Behind Enemy Lines: Columbia

Movie title: Behind Enemy Lines: Columbia (2009) ***
Grade: D- (1 star)
Rated: R
Summation: Navy Seals mount an attack on Colombian Special Forces to clear their names and rescue a hostage.
Spoilers ahead: No


In Behind Enemy Lines: Columbia, an insurgent group known as FARC finds an excuse to blacklist the United States when an intel operation on the part of five Navy Seals goes awry. And if perfectly suspense-less, B-movie-level action flicks float your boat, then this might. I say “might” because a weak-as-soup script isn't the only major setback in the development. It's little wonder it went from production straight to DVD.

The “tough guy” feel with dialogue that could only be appreciated by young audiences will get to you eventually, if not at first. Facial close-ups in moments of shock make for a cheesy viewing experience. It is an unabashed action movie with a purposely flimsy plot and all the emphasis on the action, and it does two things well; one, it moves on rather quickly, so that just when you think you are going to get bored out of your mind, it scoots along and changes the scenery to more pointlessness; two, it showcases the use of a few fancy and high-tech military devices.

Everything else is pathetic, like when TVs are cut on to display the brooding governmental state of crisis between the U.S. and Columbia, and the TVs start off at exactly the relevant spot that the audience needs to hear. This happens not once, not twice, but three times. Would you expect more?

What I don't understand is why well-trained Navy Seals don't understand what an untrained, lard-butt bum like myself does—that using bodies as shields in a shootout is a useless defense against bullets from automatic weapons, unless the person being used as a shield happens to have on a bulletproof vest. But that only hashes out the problem of how the person being used as a shield was wounded or killed by a bullet in the first place to enable his limp body to be manipulated as a shield against weapon fire. Oh, the humanity!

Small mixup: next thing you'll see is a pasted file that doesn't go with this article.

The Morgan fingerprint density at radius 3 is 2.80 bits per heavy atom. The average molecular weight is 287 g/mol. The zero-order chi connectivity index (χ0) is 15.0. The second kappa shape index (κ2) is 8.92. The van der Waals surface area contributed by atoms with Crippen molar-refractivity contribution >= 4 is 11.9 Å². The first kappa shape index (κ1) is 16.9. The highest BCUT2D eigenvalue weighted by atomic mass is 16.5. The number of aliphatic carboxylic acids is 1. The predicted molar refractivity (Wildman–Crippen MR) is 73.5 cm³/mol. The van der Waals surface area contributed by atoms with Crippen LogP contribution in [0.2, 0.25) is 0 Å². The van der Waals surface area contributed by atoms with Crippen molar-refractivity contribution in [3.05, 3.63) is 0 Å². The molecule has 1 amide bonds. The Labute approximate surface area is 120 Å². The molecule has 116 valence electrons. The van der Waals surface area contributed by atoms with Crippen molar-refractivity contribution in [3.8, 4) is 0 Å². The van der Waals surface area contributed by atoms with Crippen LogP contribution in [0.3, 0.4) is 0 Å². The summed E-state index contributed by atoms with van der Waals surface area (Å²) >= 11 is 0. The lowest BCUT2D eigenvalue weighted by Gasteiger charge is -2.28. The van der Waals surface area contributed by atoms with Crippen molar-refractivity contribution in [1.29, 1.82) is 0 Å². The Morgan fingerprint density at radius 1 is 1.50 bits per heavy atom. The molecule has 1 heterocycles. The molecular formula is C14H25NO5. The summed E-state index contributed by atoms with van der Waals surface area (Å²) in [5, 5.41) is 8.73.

Military men being able to kick down metal prison bar doors is one problem. Being shot and captured and getting no medical treatment whatsoever, and then miraculously being able to fight for the last half of the movie is yet another. The acting was the worst – terrible – not one redeeming performance in the whole bit. It was like nearly every scene was a first shot take, the director saying, “That's good enough” after the filming of each segment.

To say that I've seen better action movies should be unnecessary, but I've seen worse. If you like a movie where the good guys are just hands-down better than the bad guys, this may do it for you. They manage to hit their targets – most of them moving targets – nearly 100% of the time. The bad guys miss 90% of the time, which tends to amaze crusty skeptics like myself.

What we have here is a semi-realistic action movie where buff, good-looking guys with IQs probably a little higher than houseplants and with the maturity level of a locker room full of seventh-grade football players show their enemies what's up. It's a ludicrous tough guy movie. What more can I say?



Director: Tim Matheson
Starring: Joe Manganiello “LT. Sean Macklin,” Ken Anderson “Chief Carter Holt,” Channon Roe “Petty Officer 2nd Class Kevin Derricks,” Yancey Arias “Alvaro Cardona,” Chris J. Johnson “Petty Officer 3rd Class Steve Gaines,” Antony Matos “Petty Officer 2nd Class Greg Armstrong,” Keith David “Commander Scott Boytano,” Jennice Fuentes “Nicole Jenkins,” Steven Bauer “General Manuel Valez”
Genre: Action/War